The concept behind the Pacifica seems to have been a vehicle blending characteristics of a station wagon ("break" in England and other places) and a crossover sport-utility (SUV). The emphasis was closer to the station wagon than the SUV. In other words, the Pacifica was a wide station wagon with slightly higher roofline than a conventional sedan or wagon. A crossover SUV is also essentially a station wagon, but it has a tall cabin and usually sits higher off the ground than a Pacifica.
When they first appeared, Pacificas were surprising due to their comparative bulk. They weren't ugly, so their disappointing sales level was due to other factors including unreliability (see the above link for more on this). To me, its defects included its size -- large for a car, but with little more carrying capacity than a station wagon. Besides, station wagons were becoming a rare species in the American market thanks to the advent of the SUV and its tamer crossover variation. If a buyer's need is carrying a lot of bulky stuff, then a SUV makes more sense than any kind of station wagon.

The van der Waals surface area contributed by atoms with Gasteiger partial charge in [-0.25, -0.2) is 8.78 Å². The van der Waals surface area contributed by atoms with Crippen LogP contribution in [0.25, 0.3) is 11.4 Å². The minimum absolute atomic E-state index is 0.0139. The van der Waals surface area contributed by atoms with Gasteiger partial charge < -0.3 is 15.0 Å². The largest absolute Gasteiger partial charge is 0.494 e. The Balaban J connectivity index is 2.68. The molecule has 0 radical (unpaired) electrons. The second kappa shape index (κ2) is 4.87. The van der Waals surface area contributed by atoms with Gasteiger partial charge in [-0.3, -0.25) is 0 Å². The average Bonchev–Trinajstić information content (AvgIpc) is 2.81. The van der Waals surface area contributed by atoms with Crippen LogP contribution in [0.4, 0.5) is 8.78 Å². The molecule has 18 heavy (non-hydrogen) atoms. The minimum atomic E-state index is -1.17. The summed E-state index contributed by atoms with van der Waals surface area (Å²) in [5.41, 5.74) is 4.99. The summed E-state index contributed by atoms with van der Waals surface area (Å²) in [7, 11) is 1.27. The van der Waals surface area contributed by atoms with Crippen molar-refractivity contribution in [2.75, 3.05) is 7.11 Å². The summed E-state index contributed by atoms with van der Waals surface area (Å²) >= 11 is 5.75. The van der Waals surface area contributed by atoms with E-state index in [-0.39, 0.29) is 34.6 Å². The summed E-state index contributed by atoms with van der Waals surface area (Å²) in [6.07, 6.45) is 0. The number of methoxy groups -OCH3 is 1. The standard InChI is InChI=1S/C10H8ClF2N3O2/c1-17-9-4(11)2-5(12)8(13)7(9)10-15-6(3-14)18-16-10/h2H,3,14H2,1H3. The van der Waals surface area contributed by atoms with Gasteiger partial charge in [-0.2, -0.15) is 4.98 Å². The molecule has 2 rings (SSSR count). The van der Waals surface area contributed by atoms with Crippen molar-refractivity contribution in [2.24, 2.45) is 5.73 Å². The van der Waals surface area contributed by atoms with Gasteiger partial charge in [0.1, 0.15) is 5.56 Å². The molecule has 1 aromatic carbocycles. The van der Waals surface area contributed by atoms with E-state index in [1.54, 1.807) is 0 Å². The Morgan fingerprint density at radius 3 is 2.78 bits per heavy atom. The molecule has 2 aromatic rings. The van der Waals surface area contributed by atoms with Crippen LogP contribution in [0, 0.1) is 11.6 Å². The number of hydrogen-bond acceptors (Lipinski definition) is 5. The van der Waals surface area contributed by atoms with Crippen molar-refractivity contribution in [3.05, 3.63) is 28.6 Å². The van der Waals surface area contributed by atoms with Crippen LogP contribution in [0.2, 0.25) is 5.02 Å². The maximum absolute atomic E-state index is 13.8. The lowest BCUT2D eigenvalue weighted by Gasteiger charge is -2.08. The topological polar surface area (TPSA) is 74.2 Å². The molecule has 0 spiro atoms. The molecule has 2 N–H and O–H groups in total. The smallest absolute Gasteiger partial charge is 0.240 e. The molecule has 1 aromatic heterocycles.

It is interesting that Toyota introduced its Venza, a Pacifica-like vehicle, right after the Pacifica's demise.
The background looks a lot like California's Malibu.
This offers a sense of the vehicle's bulk.
The Venza is Toyota's version of the Pacifica.
The Edge is less sedan-like than the Pacifica and Venza, though it was based on the Mazda 6 platform. What it shares with the others is a chubby body. Unlike the Pacifica, it was successful in the marketplace.